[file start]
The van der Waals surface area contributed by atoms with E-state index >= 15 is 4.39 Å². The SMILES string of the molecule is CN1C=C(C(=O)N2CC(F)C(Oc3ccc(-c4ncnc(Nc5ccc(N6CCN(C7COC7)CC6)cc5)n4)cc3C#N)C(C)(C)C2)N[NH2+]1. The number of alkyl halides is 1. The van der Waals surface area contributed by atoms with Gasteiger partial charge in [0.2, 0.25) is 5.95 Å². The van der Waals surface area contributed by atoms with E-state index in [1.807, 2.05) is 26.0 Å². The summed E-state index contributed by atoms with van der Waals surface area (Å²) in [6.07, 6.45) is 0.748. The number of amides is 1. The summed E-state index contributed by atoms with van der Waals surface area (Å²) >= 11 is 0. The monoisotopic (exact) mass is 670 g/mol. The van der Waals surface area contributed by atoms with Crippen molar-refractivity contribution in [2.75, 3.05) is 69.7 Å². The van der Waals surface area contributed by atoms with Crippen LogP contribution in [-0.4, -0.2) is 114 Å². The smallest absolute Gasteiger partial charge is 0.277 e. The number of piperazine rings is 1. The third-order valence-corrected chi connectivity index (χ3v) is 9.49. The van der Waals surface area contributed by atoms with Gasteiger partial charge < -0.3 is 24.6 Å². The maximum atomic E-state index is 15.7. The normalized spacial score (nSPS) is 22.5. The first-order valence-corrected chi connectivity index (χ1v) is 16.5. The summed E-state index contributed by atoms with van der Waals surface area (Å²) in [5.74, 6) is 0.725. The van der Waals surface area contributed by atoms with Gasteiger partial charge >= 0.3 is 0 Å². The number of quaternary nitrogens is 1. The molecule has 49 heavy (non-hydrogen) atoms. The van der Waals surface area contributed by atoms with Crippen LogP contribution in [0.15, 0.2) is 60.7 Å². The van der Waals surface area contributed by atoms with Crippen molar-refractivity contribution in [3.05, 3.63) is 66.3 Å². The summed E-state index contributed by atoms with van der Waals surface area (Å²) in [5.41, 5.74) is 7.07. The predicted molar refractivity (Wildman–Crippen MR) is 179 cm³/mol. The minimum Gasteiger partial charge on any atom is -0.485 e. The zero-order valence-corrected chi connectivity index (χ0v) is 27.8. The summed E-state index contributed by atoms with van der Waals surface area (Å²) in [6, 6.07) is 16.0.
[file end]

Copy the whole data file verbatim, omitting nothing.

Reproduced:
The van der Waals surface area contributed by atoms with E-state index >= 15 is 4.39 Å². The SMILES string of the molecule is CN1C=C(C(=O)N2CC(F)C(Oc3ccc(-c4ncnc(Nc5ccc(N6CCN(C7COC7)CC6)cc5)n4)cc3C#N)C(C)(C)C2)N[NH2+]1. The number of alkyl halides is 1. The van der Waals surface area contributed by atoms with Gasteiger partial charge in [0.2, 0.25) is 5.95 Å². The van der Waals surface area contributed by atoms with E-state index in [1.807, 2.05) is 26.0 Å². The summed E-state index contributed by atoms with van der Waals surface area (Å²) in [6.07, 6.45) is 0.748. The number of amides is 1. The summed E-state index contributed by atoms with van der Waals surface area (Å²) >= 11 is 0. The monoisotopic (exact) mass is 670 g/mol. The van der Waals surface area contributed by atoms with Crippen molar-refractivity contribution in [2.75, 3.05) is 69.7 Å². The van der Waals surface area contributed by atoms with Crippen LogP contribution in [-0.4, -0.2) is 114 Å². The smallest absolute Gasteiger partial charge is 0.277 e. The number of piperazine rings is 1. The third-order valence-corrected chi connectivity index (χ3v) is 9.49. The van der Waals surface area contributed by atoms with Gasteiger partial charge < -0.3 is 24.6 Å². The maximum atomic E-state index is 15.7. The normalized spacial score (nSPS) is 22.5. The first-order valence-corrected chi connectivity index (χ1v) is 16.5. The summed E-state index contributed by atoms with van der Waals surface area (Å²) in [5.74, 6) is 0.725. The van der Waals surface area contributed by atoms with Gasteiger partial charge >= 0.3 is 0 Å². The number of quaternary nitrogens is 1. The molecule has 49 heavy (non-hydrogen) atoms. The van der Waals surface area contributed by atoms with Crippen LogP contribution in [0.15, 0.2) is 60.7 Å². The van der Waals surface area contributed by atoms with Crippen molar-refractivity contribution in [3.05, 3.63) is 66.3 Å². The summed E-state index contributed by atoms with van der Waals surface area (Å²) in [5.41, 5.74) is 7.07. The predicted molar refractivity (Wildman–Crippen MR) is 179 cm³/mol. The minimum Gasteiger partial charge on any atom is -0.485 e. The zero-order valence-corrected chi connectivity index (χ0v) is 27.8. The summed E-state index contributed by atoms with van der Waals surface area (Å²) in [6, 6.07) is 16.0.